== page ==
Dictionary of Art and Artists












Paintings


that Changed the World


 

  CONTENTS:          
  Lascaux Caves Manesse illuminated Massys Callot Friedrich Picasso
  Tutankhamen's tomb Lorenzetti Grunewald Rembrandt Constable Matisse
  Europa and Minotaur Karlstein Castle Baldung Claude Lorrain Delacroix Marc
  Banquet Tomb Limbourg brothers Altdorfer Velazquez Turner Kandinsky
  Pompeii Van Eyck Cranach Vermeer Ingres Monet
  Birth of Christianity Della Francesca Holbein Rigaud Manet Chirico
  Hagia Sophia Uccello Titian Watteau Burne-Jones Modigliani
  Book of Kells Mantegna Bruegel Canaletto Seurat Chagall
  St Benedict Botticelli Vicentino Boucher Van Gogh Kahlo
  Bayeux Tapestry Anonymous Arcimboldo Fragonard Toulouse-Lautrec Dali
  Donizo manuscript Durer El Greco Gainsborough Munch Ernst
  Liber Scivias Bosch Theodore de Bry John Trumbull Cezanne Hopper
  Carmina Burana Da Vinci Caravaggio David Gauguin Bacon
  Falcon Book Michelangelo Rubens Gros Degas Warhol
  Giotto Raphael Brouwer Goya Klimt  
             








From Lascaux to Warhol






Supreme art is a traditional statement of certain heroic and religious truth,
passed on from age to age, modified by individual genius,
but never abandoned.

William Butler Yeats


 

 

 


A Question of Class
 

English society in the eighteenth century

 

 

A Youth to Fortune

   and to Fame unknown...

Thomas Gray, Elegy Written in a Country Church-Yard, 1751

 

 

Who was the young man who sat for Thomas Gainsborough's The Blue Boy! His identity was unknown for nearly two centuries. Recent research suggests that he was Jonathan Buttall, the teenage son of a rich London ironmonger. Gainsborough is thought to have made the family's acquaintance in Bath. The city in south-west England was renowned throughout the eighteenth and early nineteenth centuries as a fashionable spa where affluent English families went to drink the healing waters of its springs.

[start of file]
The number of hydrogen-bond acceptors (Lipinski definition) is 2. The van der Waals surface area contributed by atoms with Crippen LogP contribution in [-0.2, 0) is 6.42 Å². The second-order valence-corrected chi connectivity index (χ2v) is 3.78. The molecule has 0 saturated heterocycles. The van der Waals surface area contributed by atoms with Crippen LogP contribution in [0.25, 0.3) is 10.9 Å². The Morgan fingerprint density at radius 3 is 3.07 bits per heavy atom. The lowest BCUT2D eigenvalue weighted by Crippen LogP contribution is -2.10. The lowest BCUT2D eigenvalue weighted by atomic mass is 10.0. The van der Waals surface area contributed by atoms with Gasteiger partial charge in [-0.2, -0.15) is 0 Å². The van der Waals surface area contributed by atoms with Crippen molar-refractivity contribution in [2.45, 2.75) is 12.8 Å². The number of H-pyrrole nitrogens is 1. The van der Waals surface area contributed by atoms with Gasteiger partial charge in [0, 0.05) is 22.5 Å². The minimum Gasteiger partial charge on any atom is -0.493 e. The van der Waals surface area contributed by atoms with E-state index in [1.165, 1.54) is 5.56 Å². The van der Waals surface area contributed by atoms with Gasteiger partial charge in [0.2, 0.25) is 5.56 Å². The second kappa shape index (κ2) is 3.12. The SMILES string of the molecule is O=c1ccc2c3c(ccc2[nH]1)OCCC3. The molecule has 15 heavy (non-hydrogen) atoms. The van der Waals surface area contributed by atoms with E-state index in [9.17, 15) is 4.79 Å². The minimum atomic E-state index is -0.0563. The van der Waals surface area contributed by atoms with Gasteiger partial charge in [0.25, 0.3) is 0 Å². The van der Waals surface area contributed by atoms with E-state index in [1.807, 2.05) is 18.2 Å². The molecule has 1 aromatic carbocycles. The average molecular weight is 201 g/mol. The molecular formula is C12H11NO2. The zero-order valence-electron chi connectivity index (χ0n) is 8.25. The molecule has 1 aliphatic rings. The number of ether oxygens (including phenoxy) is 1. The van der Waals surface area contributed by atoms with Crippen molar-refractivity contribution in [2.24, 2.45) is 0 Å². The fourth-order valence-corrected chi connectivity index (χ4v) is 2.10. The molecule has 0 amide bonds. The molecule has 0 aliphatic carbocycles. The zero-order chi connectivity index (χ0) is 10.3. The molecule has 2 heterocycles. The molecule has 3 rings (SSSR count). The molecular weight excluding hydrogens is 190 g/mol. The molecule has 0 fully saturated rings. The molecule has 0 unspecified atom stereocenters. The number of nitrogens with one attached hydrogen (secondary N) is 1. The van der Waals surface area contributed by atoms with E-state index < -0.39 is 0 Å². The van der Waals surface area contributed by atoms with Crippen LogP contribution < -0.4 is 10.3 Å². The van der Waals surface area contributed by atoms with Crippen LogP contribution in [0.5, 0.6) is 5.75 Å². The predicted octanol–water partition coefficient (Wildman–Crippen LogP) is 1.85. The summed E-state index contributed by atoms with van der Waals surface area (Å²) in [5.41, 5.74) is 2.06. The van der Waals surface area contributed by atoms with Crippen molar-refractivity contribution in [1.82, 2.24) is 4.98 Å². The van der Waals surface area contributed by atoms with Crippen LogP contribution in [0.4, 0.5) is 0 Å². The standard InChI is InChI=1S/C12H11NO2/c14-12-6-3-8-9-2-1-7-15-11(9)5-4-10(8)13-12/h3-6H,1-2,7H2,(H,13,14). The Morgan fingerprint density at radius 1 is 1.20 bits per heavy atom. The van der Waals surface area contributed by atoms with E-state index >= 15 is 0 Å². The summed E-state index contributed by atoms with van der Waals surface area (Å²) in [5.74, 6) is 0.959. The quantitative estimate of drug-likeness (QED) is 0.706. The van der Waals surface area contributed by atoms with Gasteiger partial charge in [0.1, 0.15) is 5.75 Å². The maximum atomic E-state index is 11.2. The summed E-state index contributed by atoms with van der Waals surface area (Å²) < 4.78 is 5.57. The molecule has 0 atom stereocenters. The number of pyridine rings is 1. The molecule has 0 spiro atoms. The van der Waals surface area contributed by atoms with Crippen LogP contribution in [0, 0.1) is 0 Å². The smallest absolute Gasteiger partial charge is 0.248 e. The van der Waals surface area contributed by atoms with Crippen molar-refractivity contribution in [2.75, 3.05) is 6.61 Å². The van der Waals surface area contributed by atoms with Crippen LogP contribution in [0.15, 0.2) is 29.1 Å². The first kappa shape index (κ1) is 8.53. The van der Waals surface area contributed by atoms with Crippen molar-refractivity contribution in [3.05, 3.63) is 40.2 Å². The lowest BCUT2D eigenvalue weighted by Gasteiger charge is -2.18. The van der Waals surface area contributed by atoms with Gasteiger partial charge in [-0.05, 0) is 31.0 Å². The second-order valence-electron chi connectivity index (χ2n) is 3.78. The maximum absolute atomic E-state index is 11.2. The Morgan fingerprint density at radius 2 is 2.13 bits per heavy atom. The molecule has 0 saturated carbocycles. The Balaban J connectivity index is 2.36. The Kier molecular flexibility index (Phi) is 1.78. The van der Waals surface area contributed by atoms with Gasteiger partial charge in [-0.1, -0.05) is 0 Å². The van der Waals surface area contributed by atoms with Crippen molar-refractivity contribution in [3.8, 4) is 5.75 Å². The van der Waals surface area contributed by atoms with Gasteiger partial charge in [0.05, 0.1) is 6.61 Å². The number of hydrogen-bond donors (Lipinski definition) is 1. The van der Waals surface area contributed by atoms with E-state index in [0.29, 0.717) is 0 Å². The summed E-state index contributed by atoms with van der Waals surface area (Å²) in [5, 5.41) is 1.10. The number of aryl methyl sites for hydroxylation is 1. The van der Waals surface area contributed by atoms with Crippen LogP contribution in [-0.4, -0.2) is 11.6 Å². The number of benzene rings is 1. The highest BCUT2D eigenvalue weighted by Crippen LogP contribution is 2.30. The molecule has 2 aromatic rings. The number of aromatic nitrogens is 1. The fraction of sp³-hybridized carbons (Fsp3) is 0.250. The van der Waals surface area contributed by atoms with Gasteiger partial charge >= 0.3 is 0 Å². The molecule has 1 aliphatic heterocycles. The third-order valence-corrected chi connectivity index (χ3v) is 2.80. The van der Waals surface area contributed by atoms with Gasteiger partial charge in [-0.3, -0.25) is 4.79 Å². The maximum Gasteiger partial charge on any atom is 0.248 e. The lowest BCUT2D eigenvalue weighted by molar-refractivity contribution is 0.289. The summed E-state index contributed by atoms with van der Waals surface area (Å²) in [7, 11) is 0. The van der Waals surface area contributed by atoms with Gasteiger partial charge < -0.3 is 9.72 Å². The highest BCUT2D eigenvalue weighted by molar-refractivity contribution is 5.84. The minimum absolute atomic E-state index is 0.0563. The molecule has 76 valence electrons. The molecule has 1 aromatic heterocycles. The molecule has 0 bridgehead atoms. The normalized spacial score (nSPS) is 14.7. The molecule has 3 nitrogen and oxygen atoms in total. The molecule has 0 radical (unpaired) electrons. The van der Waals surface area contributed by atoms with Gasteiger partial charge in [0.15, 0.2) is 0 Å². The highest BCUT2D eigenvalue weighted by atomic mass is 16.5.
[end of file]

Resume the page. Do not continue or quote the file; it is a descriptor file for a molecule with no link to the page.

The ultimate in elegant watering-places, Bath was even frequented by members of the royal family when they felt jaded. Visitors to the baths were subjected to a severe regimen. Forced to get up at six in the morning, women spent an hour in the warm water of the baths dressed in long garments made of heavy material that could not cling to their bodies and reveal their contours. Men, too, bathed fully dressed. Outside the baths, the city was the place for flirtations, balls and evening card parties. There were many official functions like the Assembly-Rooms Balls and places both indoors and out where people promenaded for the purpose of meeting and keeping up with the latest goings-on. Gambling was rife and the city boasted the dubious attractions of a bevy of demimondaines to charm away the boredom of gentlemen who were not in Bath with their families. Women had to content themselves with gossip over the tea table.

The city seethed with intrigue, which is why Horace Walpole remarked it was ten times better to leave the city than to enter it. The rich visitors tended to be vain and ostentatious. This was probably the reason why the young Thomas Gainsborough left Ipswich in the east of England to settle in Bath in 1759. The move paid off. Showered with portrait commissions from wealthy patrons, the painter was soon able to afford luxurious apartments in the beautiful and elegant Royal Circus.

However, the resort was not merely the haunt of the aristocracy. It was just as popular with rich tradesmen's and manufacturers' families. From 1750 English iron foundries and cotton mills had been flourishing and their owners could well afford to take the waters at Bath. One can imagine Gainsborough meeting Mr Buttall, the ironmonger, and his family at the Pump Room. Gains-borough had begun his career by copying and restoring Flemish paintings. It is therefore not surprising that he borrowed stylistic elements from the works of Anthony van Dyck to paint Jonathan Buttall, who is dressed in the fashion of the seventeenth century.

 


Thomas Gainsborough
(1727—1788)
The Blue Boy
1770

 

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